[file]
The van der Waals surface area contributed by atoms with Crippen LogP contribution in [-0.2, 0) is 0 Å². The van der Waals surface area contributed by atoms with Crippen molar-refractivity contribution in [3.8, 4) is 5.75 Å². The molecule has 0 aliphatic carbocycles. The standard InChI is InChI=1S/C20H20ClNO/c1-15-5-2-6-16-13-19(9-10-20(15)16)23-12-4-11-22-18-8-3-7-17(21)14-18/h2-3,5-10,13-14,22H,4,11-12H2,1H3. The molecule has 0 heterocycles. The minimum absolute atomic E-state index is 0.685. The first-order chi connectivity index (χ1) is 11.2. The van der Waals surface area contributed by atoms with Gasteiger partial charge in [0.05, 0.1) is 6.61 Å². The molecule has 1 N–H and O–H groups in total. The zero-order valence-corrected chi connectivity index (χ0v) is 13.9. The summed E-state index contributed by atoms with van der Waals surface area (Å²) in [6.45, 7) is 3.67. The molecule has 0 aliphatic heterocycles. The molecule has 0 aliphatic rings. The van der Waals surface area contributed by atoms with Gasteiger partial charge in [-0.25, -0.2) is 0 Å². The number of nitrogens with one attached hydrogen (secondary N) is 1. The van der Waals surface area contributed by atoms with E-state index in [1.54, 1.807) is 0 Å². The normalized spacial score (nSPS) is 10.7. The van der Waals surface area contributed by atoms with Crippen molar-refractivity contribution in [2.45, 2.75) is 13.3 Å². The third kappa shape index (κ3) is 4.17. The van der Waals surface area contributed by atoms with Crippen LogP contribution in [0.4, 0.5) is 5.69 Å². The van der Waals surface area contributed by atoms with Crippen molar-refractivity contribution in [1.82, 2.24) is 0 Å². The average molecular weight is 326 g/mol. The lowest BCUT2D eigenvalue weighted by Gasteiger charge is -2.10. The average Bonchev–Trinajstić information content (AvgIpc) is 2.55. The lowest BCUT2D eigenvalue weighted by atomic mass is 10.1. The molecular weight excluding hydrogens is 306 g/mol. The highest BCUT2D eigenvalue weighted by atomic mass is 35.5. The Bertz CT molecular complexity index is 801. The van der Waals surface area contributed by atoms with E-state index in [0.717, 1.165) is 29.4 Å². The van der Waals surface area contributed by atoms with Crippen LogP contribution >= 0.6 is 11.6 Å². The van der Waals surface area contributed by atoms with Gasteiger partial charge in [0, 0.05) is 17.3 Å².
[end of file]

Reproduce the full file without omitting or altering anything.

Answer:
The van der Waals surface area contributed by atoms with Crippen LogP contribution in [-0.2, 0) is 0 Å². The van der Waals surface area contributed by atoms with Crippen molar-refractivity contribution in [3.8, 4) is 5.75 Å². The molecule has 0 aliphatic carbocycles. The standard InChI is InChI=1S/C20H20ClNO/c1-15-5-2-6-16-13-19(9-10-20(15)16)23-12-4-11-22-18-8-3-7-17(21)14-18/h2-3,5-10,13-14,22H,4,11-12H2,1H3. The molecule has 0 heterocycles. The minimum absolute atomic E-state index is 0.685. The first-order chi connectivity index (χ1) is 11.2. The van der Waals surface area contributed by atoms with Gasteiger partial charge in [0.05, 0.1) is 6.61 Å². The molecule has 1 N–H and O–H groups in total. The zero-order valence-corrected chi connectivity index (χ0v) is 13.9. The summed E-state index contributed by atoms with van der Waals surface area (Å²) in [6.45, 7) is 3.67. The molecule has 0 aliphatic heterocycles. The molecule has 0 aliphatic rings. The van der Waals surface area contributed by atoms with Gasteiger partial charge in [-0.25, -0.2) is 0 Å². The number of nitrogens with one attached hydrogen (secondary N) is 1. The van der Waals surface area contributed by atoms with E-state index in [1.54, 1.807) is 0 Å². The normalized spacial score (nSPS) is 10.7. The van der Waals surface area contributed by atoms with Crippen molar-refractivity contribution in [2.45, 2.75) is 13.3 Å². The third kappa shape index (κ3) is 4.17. The van der Waals surface area contributed by atoms with Crippen LogP contribution in [0.4, 0.5) is 5.69 Å². The van der Waals surface area contributed by atoms with Crippen molar-refractivity contribution in [1.82, 2.24) is 0 Å². The average molecular weight is 326 g/mol. The lowest BCUT2D eigenvalue weighted by Gasteiger charge is -2.10. The average Bonchev–Trinajstić information content (AvgIpc) is 2.55. The lowest BCUT2D eigenvalue weighted by atomic mass is 10.1. The molecular weight excluding hydrogens is 306 g/mol. The highest BCUT2D eigenvalue weighted by atomic mass is 35.5. The Bertz CT molecular complexity index is 801. The van der Waals surface area contributed by atoms with E-state index in [0.717, 1.165) is 29.4 Å². The van der Waals surface area contributed by atoms with Crippen LogP contribution >= 0.6 is 11.6 Å². The van der Waals surface area contributed by atoms with Gasteiger partial charge in [0, 0.05) is 17.3 Å².